In the office of the future, the walls have ears … to hear you cough
While most Twin Cities offices have been shut down in favor of remote working, companies are formulating plans for how they will bring back their employees.
Some of the ideas raised at a recent local discussion of office-space experts had a dystopian feel, like audio monitoring for coughs, employee tracking and kiosks that require people to get their temperature taken before they can enter.
The Destination Medical Center Economic Development Agency in Rochester is hosting a series of webinars this week on the road to recovery from Covid-19. On Monday, the webinar focused on office environment, with panelists Jeremy Jacobs, managing director/market leader for Colliers International Minneapolis-St. Paul; Melany Bjorkman, project interior designer for Minneapolis-based RSP Architects; Jamie Sundsbak, director of operations for Collider Coworking in Rochester; and Max Musicant, founder and CEO, the Musicant Group in Minneapolis.
Jacobs is looking to China, which is 60 to 70 days ahead of the United States in the progression of the pandemic, for examples of what might come to the U.S. He raised four ideas:
- Smart audio detection: Smart phones can detect a cough or a sneeze. “This is a big-brother notion, but we are living in an environment where people might feel that much safer knowing the company cares that much to keep the environment safe, clean (and) free of germs,” Jacobs said.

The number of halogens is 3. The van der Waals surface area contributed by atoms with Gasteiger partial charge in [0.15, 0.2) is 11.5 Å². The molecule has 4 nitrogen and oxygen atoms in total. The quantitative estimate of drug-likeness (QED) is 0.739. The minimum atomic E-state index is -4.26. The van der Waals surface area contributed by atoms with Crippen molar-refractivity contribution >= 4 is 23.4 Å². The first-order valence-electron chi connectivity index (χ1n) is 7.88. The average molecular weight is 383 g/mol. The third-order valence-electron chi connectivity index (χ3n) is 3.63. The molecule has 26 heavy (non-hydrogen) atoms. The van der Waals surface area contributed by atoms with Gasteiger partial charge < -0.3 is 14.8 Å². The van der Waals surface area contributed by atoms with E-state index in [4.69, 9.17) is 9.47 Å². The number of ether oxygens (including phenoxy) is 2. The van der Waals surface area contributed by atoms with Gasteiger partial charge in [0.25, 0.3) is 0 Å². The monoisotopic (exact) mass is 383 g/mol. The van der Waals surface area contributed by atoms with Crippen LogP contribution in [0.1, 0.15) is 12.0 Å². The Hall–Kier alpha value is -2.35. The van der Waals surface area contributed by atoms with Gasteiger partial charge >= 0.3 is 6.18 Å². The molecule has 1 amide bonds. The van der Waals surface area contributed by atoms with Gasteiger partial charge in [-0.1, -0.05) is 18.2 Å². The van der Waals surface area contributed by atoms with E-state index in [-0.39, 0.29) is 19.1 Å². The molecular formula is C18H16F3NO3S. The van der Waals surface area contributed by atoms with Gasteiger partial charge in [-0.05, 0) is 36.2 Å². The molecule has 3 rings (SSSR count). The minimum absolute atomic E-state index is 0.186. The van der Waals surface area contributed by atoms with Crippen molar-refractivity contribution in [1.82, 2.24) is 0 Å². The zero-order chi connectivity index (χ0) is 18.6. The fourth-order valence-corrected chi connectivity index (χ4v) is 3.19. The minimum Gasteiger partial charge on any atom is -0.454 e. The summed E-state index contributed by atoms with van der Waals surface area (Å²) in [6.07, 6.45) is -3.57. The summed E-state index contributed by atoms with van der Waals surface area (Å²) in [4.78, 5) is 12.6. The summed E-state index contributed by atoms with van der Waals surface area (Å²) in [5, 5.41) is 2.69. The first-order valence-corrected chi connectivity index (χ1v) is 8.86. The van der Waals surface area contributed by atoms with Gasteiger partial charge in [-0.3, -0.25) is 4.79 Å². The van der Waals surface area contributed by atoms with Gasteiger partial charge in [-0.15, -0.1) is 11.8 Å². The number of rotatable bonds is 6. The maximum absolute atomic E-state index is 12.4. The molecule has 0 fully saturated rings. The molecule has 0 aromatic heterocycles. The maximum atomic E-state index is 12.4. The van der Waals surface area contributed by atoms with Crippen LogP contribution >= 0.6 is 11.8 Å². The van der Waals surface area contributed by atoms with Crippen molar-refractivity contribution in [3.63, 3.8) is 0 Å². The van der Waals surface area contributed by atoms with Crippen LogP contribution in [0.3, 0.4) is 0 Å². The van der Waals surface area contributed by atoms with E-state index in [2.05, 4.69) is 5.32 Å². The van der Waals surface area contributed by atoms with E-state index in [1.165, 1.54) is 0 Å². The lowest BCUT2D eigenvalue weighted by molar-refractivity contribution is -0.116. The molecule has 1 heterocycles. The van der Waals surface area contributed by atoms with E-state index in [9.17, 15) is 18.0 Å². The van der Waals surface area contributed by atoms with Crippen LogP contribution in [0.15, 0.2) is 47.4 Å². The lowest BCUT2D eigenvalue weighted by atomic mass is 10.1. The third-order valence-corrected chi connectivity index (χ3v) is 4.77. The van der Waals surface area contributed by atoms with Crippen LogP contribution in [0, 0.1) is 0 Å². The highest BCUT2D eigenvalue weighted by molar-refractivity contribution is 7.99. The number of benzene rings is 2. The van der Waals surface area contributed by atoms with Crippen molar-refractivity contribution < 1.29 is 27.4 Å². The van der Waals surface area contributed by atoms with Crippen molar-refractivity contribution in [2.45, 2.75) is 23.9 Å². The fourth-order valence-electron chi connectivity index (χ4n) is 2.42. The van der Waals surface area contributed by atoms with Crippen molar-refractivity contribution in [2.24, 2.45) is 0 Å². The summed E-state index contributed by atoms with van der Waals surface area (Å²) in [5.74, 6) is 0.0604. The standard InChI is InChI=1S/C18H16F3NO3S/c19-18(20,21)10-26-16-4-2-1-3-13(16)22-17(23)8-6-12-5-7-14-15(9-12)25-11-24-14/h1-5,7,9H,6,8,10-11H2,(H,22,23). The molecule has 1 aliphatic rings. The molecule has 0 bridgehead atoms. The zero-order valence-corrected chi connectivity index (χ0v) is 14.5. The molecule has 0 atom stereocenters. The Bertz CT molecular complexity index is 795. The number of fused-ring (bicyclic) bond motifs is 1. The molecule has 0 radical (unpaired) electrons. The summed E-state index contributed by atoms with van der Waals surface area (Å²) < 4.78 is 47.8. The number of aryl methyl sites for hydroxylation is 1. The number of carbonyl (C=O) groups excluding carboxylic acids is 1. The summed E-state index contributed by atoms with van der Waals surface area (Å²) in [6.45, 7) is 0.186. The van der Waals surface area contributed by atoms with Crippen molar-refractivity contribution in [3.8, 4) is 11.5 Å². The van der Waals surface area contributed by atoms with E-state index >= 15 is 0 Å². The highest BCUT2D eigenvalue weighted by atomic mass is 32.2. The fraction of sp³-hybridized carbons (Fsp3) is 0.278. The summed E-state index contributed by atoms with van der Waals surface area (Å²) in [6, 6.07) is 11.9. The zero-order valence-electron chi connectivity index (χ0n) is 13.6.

- Sensor technology: There’s already a Ford Motor Co. plant in Michigan that is testing a tracking system in which employees wear a wristband that vibrates when they come within six feet of another worker. Jacobs said that could be used here as well.
- Thermal monitoring: Jacobs said there could be kiosks at the front of a building or at the front of a tenant’s office space where workers and visitors will have their temperature taken. If they have a fever they will need to be seen by a nurse or will have to leave. Currently, Gov. Tim Walz is allowing some non-critical workers to return to their offices this week and employers must ask them if they have a high temperature.
- Elevators: Jacobs said that until elevators become touch-less, there could attendants operating them much like in the old days. But there’s also been guidance about limiting each car to two or three people. “If you are a 50-story high rise in downtown Minneapolis, that is a severe limitation on how quickly people are able to move into and out of a building.”
Bjorkman, the RSP designer, said practices used by the health care industry could be adopted by office buildings. That could mean hand washing or sanitization stations either at every desk or in convenient locations, she said. Office workers will likely wear masks until Covid-19 recedes. More hands-free doors and appliances will likely be adopted over time, she said.
Over the past several years, many companies have moved away from cubicles and private offices in favor of open, collaborative work spaces.